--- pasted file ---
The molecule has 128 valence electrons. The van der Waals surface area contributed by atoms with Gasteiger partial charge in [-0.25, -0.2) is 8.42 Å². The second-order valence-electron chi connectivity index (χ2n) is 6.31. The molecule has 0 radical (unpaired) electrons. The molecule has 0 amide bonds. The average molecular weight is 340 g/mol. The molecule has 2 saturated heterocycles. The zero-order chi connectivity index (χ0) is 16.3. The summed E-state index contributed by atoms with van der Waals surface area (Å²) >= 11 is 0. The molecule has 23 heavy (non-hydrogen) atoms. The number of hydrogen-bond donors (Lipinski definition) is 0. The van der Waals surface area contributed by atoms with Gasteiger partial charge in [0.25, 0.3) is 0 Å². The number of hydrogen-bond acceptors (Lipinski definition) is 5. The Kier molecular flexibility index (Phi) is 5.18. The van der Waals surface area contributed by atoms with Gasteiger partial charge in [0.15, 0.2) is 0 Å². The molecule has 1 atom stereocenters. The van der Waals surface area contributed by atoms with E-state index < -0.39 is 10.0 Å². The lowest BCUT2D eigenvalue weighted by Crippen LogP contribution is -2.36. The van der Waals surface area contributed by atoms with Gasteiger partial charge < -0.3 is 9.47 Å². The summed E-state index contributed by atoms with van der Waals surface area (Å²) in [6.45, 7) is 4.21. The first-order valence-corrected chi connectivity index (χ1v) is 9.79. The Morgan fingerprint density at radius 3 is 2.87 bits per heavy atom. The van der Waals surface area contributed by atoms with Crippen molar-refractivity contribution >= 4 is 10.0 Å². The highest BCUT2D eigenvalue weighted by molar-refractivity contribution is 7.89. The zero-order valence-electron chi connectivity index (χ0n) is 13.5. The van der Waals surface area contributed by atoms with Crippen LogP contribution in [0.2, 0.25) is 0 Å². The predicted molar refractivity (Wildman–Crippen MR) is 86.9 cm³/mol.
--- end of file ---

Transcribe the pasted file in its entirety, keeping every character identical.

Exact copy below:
The molecule has 128 valence electrons. The van der Waals surface area contributed by atoms with Gasteiger partial charge in [-0.25, -0.2) is 8.42 Å². The second-order valence-electron chi connectivity index (χ2n) is 6.31. The molecule has 0 radical (unpaired) electrons. The molecule has 0 amide bonds. The average molecular weight is 340 g/mol. The molecule has 2 saturated heterocycles. The zero-order chi connectivity index (χ0) is 16.3. The summed E-state index contributed by atoms with van der Waals surface area (Å²) >= 11 is 0. The molecule has 23 heavy (non-hydrogen) atoms. The number of hydrogen-bond donors (Lipinski definition) is 0. The van der Waals surface area contributed by atoms with Gasteiger partial charge in [0.25, 0.3) is 0 Å². The number of hydrogen-bond acceptors (Lipinski definition) is 5. The Kier molecular flexibility index (Phi) is 5.18. The van der Waals surface area contributed by atoms with Gasteiger partial charge in [0.15, 0.2) is 0 Å². The molecule has 1 atom stereocenters. The van der Waals surface area contributed by atoms with E-state index < -0.39 is 10.0 Å². The lowest BCUT2D eigenvalue weighted by Crippen LogP contribution is -2.36. The van der Waals surface area contributed by atoms with Gasteiger partial charge < -0.3 is 9.47 Å². The summed E-state index contributed by atoms with van der Waals surface area (Å²) in [6.45, 7) is 4.21. The first-order valence-corrected chi connectivity index (χ1v) is 9.79. The Morgan fingerprint density at radius 3 is 2.87 bits per heavy atom. The van der Waals surface area contributed by atoms with Crippen molar-refractivity contribution >= 4 is 10.0 Å². The highest BCUT2D eigenvalue weighted by molar-refractivity contribution is 7.89. The zero-order valence-electron chi connectivity index (χ0n) is 13.5. The van der Waals surface area contributed by atoms with Crippen LogP contribution in [0.2, 0.25) is 0 Å². The predicted molar refractivity (Wildman–Crippen MR) is 86.9 cm³/mol.